Angels and Sirens

An Impossible Quest: Objectively Healthy Food

Has the FDA bitten off more than it can chew? Two presidents ago, back in 2016, the FDA told us the agency had begun work to “redefine the term ‘healthy’” for food labels. Good luck with that is a fair summary of our reaction at the time. Seven years later, the quest to define objectively healthy food seems every bit as challenging as we expected. Food manufacturers are, to say the least, upset. The Consumer Brands Association represents all the biggies in the food industry. In comments to the FDA, this group hinted that it is ready to sue if the agency presses on with its proposed definition for healthy:

“Manufacturers have the right to label foods that are objectively ‘healthy’ as such, based on a definition of ‘healthy’ that is truthful, factual, and non-controversial. We are concerned that limiting the truthful and non-misleading use of the word ‘healthy’ in product labeling could harm both the consumer and the manufacturer.”

If you did not catch it, this is a freedom of commercial speech argument. Any guesses how the current Supreme Court might rule on that one? Yep, corporations are people too.


The real laugh line in the food marketers’ argument is the bit about “non-controversial.” Who are they kidding? Everyone is mad about FDA’s proposed definition for objectively healthy food – pickle sellers and yogurt makers alike. The simple reason is that there is no such thing. First of all, healthy is in the eye of the beholder. In Asia, white rice is at the core of a traditional, healthy diet. In the U.S., we’ve recast it as a highly refined carb that’s practically toxic.

The truth is that healthy food is not healthy simply because of what it is. Rather, it is healthy because of how it fits into the context of an overall dietary pattern. This is why chocolate might have health benefits, but certain patterns for consuming it might be very unhealthy.

Turning Food into Medicine

Trying to turn food into medicine will never work. Food is important because it is something quite different from medicine. All by itself, one single food will not cure a disease or bring a person into a better state of health. Enjoyed properly, though, it greatly enhances the quality of our lives.

So health claims on food only serve the purpose of selling more food servings. It gives us a way to rationalize consuming food that we might not otherwise buy and eat. Pressing us to consume ever greater quantities of food on more and more occasions serves a commercial interest, but it does not promote health.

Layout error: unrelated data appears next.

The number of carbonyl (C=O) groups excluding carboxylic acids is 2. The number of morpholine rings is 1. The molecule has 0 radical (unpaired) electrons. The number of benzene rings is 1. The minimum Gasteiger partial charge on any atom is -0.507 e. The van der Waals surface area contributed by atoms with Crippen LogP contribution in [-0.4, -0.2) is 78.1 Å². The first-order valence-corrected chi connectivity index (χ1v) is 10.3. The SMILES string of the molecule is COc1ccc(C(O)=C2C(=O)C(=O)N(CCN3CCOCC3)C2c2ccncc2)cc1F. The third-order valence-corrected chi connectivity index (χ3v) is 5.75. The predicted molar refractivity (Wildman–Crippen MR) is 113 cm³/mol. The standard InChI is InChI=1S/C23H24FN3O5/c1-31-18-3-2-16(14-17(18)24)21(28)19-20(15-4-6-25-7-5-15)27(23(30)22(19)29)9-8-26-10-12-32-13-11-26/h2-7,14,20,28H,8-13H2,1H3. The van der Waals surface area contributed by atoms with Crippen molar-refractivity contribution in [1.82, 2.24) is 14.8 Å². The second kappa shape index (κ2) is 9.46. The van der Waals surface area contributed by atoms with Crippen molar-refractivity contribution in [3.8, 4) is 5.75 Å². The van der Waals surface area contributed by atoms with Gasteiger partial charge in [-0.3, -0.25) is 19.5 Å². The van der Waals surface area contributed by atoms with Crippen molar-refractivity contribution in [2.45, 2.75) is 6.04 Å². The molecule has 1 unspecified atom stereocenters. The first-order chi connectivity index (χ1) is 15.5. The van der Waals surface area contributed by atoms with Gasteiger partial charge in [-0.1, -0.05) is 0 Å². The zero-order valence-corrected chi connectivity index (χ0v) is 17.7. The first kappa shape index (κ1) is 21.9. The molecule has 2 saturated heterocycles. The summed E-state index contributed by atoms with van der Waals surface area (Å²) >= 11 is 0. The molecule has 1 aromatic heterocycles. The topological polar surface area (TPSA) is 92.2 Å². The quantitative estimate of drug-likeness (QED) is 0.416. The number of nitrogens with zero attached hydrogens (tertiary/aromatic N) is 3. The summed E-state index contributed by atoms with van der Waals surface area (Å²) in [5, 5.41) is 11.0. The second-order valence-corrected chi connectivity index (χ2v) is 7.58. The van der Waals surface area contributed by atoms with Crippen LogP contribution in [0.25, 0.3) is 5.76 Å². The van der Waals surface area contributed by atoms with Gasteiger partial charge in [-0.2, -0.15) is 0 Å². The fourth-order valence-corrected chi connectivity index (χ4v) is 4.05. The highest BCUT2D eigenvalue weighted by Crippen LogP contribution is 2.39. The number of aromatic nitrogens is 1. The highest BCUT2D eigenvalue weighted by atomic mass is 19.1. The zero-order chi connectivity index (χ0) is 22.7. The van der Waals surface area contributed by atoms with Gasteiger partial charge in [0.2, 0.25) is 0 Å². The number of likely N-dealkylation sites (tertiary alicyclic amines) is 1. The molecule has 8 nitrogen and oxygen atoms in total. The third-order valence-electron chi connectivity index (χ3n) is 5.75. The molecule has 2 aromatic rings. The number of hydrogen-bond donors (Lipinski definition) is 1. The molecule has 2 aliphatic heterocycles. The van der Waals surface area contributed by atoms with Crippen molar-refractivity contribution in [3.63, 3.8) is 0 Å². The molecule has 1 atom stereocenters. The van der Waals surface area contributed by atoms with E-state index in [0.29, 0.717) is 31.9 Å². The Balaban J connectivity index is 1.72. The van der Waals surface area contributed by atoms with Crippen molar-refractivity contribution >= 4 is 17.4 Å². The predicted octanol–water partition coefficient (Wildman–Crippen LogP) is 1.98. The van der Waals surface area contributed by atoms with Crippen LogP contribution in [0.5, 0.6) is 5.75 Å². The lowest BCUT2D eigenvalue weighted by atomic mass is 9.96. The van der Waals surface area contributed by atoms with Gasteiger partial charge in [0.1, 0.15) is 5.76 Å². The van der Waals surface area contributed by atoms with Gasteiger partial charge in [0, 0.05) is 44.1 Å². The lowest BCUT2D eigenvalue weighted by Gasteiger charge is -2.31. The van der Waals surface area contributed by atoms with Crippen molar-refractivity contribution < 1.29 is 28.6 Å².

In fact, it can do quite the opposite.

Click here, here, and here to read more about the FDA’s troubled quest to redefine “healthy” food.

Angels and Sirens, painting by Tsuguharu Foujita / WikiArt

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February 22, 2023

2 Responses to “An Impossible Quest: Objectively Healthy Food”

  1. February 22, 2023 at 6:59 am, Al Lewis said:

    At Quizzify, we’ve focused on defining and demonizing unhealthy foods, which turns out to be much easier than defining and touting healthy foods. Bottom line: if something is sweet and processed, it is full of added sugar and is unhealthy in large quantities for most people.

  2. February 23, 2023 at 12:43 am, Chester Draws said:

    Just slip that “in large quantities” in there and think we would not notice Al?

    What you are really saying then, is that sweet and processed food is actually healthy, at least in some circumstances?

    Because I know some very active people that eat very large amounts of “sweet and processed” foods, and are all the more healthy for it. They simply need the energy, and the fact that their muesli bar is crushed into a blob — and so “processed” – doesn’t actually make it less healthy.

    The post makes the excellent point that “healthy” depends on circumstances, and the reverse is also true. “Unhealthy” is similar. If a product in intrinsically unhealthy then we have a word poison.